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A taste of genuine Japanese 'Hospitalité'
“Hospitalité” will be shown Thursday at 7 p.m. in the Historic Yuma Theatre, 254 S. Main St.. The screening, part of the Arizona Western College Foundation's Thursdays at the Theatre, includes an independent short film and a hosted discussion. Language is Japanese with English subtitles. Run time of the feature is 96 minutes; admission is $5.
Question: How many different plot arcs and odd characters can be packed into one tiny Japanese household?
Answer: As many as you can count in the movie “Hospitalité.”
Calm before the storm
The film begins with a deceptive calm. A very conventional printer named Mikio lives in a modest Tokyo shop-home with his much younger wife Nitsuki, his daughter from a previous marriage and his recently divorced sister. About the most excitement the family gets is listening politely as the bigoted ladies in the neighborhood watch group complain about the growing number of foreigners and about the homeless who live in boxes down by the river.
And the greatest crisis in their lives is when the pet parakeet escapes from its cage. Luckily, they own a print shop, and they can run off fliers to put up on the local bulletin boards.
They get a response right away, too, from a stranger named Kagawa, who's seen the bird in the trees down at the park. Oh, and by coincidence he's the son of a financier who helped out the family business back when Mikio's dad was alive.
Also by coincidence, Kagawa is handy with the print machines; so, being that he's between jobs, he's a natural to take over as shop assistant when the current employee suddenly takes ill. And isn't it convenient that there's a room upstairs left empty by another worker who quit not long ago?
Too many questions
Turns out Kagawa might be a bit of a space cadet, though. Somehow he's forgotten to mention that his wife, Anabelle, will be moving in, too — a blond dance instructor from Brazil. Or is it Bosnia? And are they really married? It would go against Mikio and Nitsuki's good middle-class breeding, however, to actually mention any of their misgivings about the new boarder.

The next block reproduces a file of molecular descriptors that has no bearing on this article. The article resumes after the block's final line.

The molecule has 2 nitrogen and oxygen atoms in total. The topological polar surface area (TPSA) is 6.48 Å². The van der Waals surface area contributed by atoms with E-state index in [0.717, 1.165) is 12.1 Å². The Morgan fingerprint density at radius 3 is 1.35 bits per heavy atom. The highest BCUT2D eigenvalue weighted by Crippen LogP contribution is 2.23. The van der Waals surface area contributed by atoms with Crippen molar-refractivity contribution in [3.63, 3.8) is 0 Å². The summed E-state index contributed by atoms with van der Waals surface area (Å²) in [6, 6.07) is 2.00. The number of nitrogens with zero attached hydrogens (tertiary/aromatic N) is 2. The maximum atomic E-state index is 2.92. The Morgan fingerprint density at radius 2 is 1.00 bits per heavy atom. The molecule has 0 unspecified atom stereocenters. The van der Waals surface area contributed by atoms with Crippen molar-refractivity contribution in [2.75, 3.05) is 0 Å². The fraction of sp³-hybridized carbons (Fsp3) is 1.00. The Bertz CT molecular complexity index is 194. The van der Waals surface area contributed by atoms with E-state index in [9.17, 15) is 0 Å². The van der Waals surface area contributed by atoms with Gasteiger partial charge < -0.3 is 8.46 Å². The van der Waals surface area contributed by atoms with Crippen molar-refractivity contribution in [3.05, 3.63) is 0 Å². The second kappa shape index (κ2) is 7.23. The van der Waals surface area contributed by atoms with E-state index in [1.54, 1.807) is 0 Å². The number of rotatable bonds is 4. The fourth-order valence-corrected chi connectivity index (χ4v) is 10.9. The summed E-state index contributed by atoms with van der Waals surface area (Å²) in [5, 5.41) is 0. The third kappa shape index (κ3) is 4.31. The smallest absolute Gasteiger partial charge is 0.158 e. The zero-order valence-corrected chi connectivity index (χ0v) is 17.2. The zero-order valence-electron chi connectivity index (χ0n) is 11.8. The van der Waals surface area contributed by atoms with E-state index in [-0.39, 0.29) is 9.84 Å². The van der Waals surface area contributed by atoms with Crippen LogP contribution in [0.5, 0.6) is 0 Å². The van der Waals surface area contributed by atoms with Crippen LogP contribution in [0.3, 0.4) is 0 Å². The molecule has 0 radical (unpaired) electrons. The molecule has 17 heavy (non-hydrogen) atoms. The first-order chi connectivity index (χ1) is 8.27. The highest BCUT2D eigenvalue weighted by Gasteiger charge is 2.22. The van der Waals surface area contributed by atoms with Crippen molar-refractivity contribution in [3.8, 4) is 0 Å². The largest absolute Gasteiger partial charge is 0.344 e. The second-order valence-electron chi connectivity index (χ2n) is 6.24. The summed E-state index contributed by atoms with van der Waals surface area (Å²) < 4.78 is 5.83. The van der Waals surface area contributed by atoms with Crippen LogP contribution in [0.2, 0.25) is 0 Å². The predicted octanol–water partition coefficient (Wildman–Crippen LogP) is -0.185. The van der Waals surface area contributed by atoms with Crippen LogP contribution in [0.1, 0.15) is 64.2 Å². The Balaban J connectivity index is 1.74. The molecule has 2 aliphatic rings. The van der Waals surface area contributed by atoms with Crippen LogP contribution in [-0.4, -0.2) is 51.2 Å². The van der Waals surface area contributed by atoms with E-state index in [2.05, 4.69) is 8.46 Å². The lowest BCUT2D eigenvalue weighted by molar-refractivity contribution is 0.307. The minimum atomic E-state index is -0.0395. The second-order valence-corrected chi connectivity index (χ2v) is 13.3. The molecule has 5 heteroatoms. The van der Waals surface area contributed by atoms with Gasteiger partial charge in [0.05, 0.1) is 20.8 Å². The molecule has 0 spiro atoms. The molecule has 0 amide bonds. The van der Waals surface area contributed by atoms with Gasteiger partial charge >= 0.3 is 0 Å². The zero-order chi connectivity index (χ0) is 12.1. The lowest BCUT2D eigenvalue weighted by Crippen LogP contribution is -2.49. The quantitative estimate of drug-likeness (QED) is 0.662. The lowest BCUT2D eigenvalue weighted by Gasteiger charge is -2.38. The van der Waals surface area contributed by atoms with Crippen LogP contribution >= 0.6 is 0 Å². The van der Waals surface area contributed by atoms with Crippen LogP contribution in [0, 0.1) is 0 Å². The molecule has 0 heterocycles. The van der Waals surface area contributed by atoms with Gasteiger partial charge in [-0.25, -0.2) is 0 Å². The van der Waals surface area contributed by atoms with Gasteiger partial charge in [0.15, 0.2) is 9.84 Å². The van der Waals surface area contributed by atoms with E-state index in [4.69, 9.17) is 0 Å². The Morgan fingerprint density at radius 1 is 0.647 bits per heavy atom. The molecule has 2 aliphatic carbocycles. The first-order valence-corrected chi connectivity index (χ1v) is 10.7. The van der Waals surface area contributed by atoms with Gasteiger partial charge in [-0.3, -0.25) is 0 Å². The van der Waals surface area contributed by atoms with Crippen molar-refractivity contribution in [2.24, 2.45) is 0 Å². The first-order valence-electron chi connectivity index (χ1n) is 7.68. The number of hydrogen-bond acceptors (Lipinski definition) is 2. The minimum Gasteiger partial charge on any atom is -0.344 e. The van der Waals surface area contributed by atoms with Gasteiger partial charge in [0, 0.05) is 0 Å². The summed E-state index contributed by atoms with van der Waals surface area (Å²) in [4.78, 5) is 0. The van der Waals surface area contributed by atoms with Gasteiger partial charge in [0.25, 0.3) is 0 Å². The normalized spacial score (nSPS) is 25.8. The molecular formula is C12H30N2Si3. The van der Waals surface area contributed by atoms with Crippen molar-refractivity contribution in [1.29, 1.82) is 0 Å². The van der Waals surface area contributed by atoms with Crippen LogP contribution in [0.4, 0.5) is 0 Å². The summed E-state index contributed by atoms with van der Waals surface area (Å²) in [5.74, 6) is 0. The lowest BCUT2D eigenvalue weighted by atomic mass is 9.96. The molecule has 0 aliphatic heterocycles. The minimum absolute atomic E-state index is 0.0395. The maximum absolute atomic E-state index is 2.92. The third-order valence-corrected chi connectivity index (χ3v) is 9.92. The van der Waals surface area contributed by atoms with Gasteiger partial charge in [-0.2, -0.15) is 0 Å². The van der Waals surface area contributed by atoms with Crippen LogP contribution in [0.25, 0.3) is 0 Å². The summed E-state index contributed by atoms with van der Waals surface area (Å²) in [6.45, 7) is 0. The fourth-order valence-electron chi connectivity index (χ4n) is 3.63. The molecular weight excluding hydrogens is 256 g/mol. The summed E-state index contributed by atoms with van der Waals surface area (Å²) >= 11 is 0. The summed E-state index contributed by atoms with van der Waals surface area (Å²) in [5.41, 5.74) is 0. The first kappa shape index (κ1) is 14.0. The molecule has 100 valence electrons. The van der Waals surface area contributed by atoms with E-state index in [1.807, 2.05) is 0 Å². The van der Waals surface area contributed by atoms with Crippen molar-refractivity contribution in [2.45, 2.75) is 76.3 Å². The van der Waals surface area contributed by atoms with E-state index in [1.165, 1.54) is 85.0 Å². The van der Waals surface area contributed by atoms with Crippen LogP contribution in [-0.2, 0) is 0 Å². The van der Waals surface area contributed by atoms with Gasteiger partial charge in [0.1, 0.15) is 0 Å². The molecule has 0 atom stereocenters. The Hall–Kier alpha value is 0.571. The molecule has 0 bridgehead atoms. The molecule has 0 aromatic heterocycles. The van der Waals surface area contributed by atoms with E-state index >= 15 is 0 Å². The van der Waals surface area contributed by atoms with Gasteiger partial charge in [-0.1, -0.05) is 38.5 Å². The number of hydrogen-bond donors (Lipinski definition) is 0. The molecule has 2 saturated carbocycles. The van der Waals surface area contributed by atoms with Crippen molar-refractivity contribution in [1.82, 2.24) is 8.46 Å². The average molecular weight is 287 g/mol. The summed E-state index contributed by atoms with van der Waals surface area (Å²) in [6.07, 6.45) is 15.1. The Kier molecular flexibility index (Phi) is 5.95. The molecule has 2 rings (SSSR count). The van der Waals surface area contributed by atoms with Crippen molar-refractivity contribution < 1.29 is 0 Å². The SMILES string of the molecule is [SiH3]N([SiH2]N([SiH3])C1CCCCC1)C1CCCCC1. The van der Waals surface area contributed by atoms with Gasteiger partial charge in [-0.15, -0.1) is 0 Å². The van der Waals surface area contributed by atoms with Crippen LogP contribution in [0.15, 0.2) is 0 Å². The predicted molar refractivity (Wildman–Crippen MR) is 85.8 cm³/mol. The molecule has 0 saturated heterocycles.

Gradually we realize that lots of things in this little world might not be quite what they seem. For example, who's that guy who waits outside in the shadows for Nitsuki to come out and talk to him? Why does Kagawa need to take a week off for personal business after he's just barely started on the job? And why, as soon as he leaves, is Anabelle so flirtatious with Mikio?
It seems that the sleepy routine of the household is about to be broken, what with Anabelle scandalizing the neighborhood watch posse by sunbathing nude up on the balcony, and with her and Kagawa making noisy love on the other side of the paper-thin walls. And what about the new help Kagawa starts hiring for the shop?
Something for everyone
This charming film has a little something for everyone: illicit affairs, secret siblings, unwanted guests, dark secrets, ulterior motives — a veritable cornucopia of plot twists.
Though minimalistic on the surface, the movie actually is a complex mixture of genres and styles: part dark comedy, part comedy of manners, part social satire, part pure farce. It also contains echoes of the Theatre of the Absurd as well as of Japanese classic Golden Age cinema a la the great Yasujiro Ozu. Oddly, though, the film's style and tone can't be traced to any single influence, and it stands as original and even unique.
Japan's famous xenophobia, its social inequalities, its conventional values — these and many other social realities are gently skewered. Still, the project is founded on a solid bedrock of human compassion and offers a sympathetic peek through the curtains of a far-off culture that most of us can only wonder about.